TRENTON – Amid the ceremonial oath taking and the speeches at today’s Assembly reorganization meeting, a line by Lou Greenwald, who is again Majority Leader, resonated.
Recalling his arrival in the lower house in 1996, he said the big issues were property taxes and auto insurance. The Legislature did do something to stabilize auto insurance rates.
But not property taxes. That problem is as pressing in 2022 as it was in 1996.
It’s not as if people don’t talk about it.
Greenwald said property taxes metaphorically strangle residents throughout the state.
And he – like many before him – boldly expressed hope the Legislature can fix and reform a broken system. He said the body is capable of doing “big things” if it really is committed.
There are many reasons why the property tax system has not been fixed and public sentiment has a lot to do with it. It’s not that average people don’t want property taxes lowered. It’s that many don’t support what needs to be done.
In simple terms, to truly reduce property taxes you need to merge or consolidate what property taxes support – local government and schools – and/or reduce services. Neither option has proven to be politically palatable.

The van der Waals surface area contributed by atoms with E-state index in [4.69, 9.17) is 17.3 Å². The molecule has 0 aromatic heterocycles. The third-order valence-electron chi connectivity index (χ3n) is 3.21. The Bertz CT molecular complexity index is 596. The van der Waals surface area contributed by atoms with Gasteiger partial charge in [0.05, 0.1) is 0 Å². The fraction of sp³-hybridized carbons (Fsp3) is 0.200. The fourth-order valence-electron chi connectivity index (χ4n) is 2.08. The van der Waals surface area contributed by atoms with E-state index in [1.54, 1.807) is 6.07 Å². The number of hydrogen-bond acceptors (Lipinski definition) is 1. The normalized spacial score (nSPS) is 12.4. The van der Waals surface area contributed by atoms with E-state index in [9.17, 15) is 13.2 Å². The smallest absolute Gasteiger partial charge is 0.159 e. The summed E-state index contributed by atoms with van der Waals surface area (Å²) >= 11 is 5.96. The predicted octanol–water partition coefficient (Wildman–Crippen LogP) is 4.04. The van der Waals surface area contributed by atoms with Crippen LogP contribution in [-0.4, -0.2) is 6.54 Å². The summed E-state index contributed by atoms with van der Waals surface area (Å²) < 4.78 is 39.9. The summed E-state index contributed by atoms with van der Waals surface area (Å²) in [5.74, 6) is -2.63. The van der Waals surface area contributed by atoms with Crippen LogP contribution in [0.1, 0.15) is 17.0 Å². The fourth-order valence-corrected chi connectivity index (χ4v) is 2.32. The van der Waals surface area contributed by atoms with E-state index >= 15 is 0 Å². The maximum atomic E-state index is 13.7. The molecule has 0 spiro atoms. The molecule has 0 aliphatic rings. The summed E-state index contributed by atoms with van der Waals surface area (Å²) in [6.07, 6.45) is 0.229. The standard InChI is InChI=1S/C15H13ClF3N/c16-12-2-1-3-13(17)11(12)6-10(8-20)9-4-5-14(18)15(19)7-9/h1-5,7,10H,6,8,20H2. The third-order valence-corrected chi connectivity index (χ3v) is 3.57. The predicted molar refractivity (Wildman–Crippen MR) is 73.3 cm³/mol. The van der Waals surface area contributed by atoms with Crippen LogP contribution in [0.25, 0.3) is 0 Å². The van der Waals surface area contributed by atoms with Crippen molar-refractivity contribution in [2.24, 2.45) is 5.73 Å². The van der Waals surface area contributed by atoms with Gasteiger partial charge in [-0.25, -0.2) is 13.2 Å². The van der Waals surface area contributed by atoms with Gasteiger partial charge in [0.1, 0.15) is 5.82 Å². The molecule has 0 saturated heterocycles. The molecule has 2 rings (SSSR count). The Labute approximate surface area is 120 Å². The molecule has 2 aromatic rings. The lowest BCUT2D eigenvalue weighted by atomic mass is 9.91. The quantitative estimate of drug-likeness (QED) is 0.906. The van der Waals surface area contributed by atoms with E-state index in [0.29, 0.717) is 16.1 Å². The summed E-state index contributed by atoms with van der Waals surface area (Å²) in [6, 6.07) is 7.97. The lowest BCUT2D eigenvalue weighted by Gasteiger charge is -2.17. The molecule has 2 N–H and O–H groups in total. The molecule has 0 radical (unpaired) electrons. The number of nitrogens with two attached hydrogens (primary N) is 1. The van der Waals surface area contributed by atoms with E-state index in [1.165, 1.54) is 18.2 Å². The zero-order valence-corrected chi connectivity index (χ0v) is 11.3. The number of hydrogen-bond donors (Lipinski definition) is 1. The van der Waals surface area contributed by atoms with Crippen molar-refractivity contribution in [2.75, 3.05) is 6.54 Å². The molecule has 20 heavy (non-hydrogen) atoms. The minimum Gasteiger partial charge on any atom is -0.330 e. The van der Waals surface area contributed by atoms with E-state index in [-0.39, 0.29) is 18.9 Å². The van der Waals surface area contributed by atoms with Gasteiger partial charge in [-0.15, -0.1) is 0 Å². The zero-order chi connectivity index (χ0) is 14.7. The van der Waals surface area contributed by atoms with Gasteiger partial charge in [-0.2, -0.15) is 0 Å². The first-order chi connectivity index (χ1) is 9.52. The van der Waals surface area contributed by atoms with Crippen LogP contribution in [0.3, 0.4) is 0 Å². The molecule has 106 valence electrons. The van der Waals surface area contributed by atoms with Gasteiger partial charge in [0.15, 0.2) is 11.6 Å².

When it came his turn to speak, Republican Leader John DeMaio offered some ideas.
He said the current thinking of the majority seems to be that some sort of program needs to be invented for “everything imaginable.”
Rather than do that, how about sending more state aid to towns and school districts and tie it to property tax relief?
Whether DeMaio and his caucus push such an idea remains to be seen. Republicans are still in the minority, but there are six more of them this time around than there were in the last session.
Craig Coughlin, who was elected to another term as Speaker, referenced the very election that saw the GOP make gains.
He said the message he took from last November was that many New Jerseyans feel vulnerable and often helpless.
“Life in New Jersey is expensive,” Coughlin said. “And we need to figure out how to make it more affordable again.”
Putting the actual obligation to govern aside for a moment, it was Greenwald who struck the most philosophical tone.
He gave the new members an arithmetic lesson of sorts – noting that there are 9.3 million people in the state and only 120 legislators (80 in the Assembly and 40 in the Senate) to represent them. He said that realization should convey the magnitude of the job and he urged them to approach it with passion.
Greenwald said the egos all elected officials tend to have must be controlled. As he put it:
“Don’t assume you know what you don’t know.”